Authors: Ahmed Hafi, Tony Arthur, Margarita Medina, Chandra Warnakula, Donkor Addai and Nyree Stenekes
Agricultural producers spend money and time managing established vertebrate pests and weeds, and also suffer production losses. In this study we draw on multiple sources of information to estimate what this costs. Estimates are provided both nationally and for states and territories, and for broad agricultural industries. For vertebrate pests we focus on European foxes, European rabbits, feral pigs, wild dogs, and feral goats. Costs arising from the potentially significant environmental and social impacts of pest animals and weeds, and impacts on infrastructure, were not estimated.
- In an average year established vertebrate pest animals and weeds are estimated to cost Australian agricultural producers at least $5.3 billion, with weeds contributing 82% of the total.
- Across states and territories average costs range between 4% and 17% of the local value of production.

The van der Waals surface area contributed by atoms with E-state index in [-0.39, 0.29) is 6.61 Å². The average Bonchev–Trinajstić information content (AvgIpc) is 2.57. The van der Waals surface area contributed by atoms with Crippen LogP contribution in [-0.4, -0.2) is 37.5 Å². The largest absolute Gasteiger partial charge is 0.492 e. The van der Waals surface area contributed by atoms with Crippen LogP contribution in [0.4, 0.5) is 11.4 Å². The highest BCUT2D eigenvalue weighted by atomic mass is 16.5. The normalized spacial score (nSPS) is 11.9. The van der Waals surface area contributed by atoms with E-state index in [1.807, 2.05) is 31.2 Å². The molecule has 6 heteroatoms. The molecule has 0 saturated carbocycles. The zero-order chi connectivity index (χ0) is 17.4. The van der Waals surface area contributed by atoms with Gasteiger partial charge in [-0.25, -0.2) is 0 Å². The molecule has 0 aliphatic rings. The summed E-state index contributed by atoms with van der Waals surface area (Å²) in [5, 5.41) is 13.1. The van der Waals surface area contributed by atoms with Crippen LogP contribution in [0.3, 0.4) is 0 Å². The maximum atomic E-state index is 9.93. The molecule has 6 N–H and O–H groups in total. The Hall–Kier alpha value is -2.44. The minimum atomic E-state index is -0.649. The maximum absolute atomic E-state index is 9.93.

- Management expenditure comprised of time and effort to address these pest and weed problems contributed 72% of the estimated cost.
Approximate costs ($ million/yearc) of established pest animals and weeds for agriculture
|Residual agricultural losses||>286||na||>286||>1,206||>1,492|
Note: a Estimate only for foxes, rabbits, wild dogs, feral pigs and feral goats b Estimate for all other feral pests including feral birds, feral deer, horses/donkeys, rats, mice, camels; c Average over up to 5 years to 2020–21 in 2020–21 dollars; na = not available.
Estimated costs ($ million/year) of foxes, rabbits, goats, pigs and wild dogs
|Pest||Private management expenditurea||Residual agricultural losses to major production systemsb||Total|
Note: a Based on private landholder responses to the ABARES 2019 Pest Animal and Weed Management Survey in 2020–21 dollars. b Average over 5 years to 2020–21 in 2020–21 dollars.
While the estimates presented here represent the best high-level estimates given currently available data and knowledge, it is important to note that there is considerable uncertainty in the results. Numerous assumptions are required to produce these estimates, which are identified in the report, and examples of how this uncertainty can affect estimates are provided.
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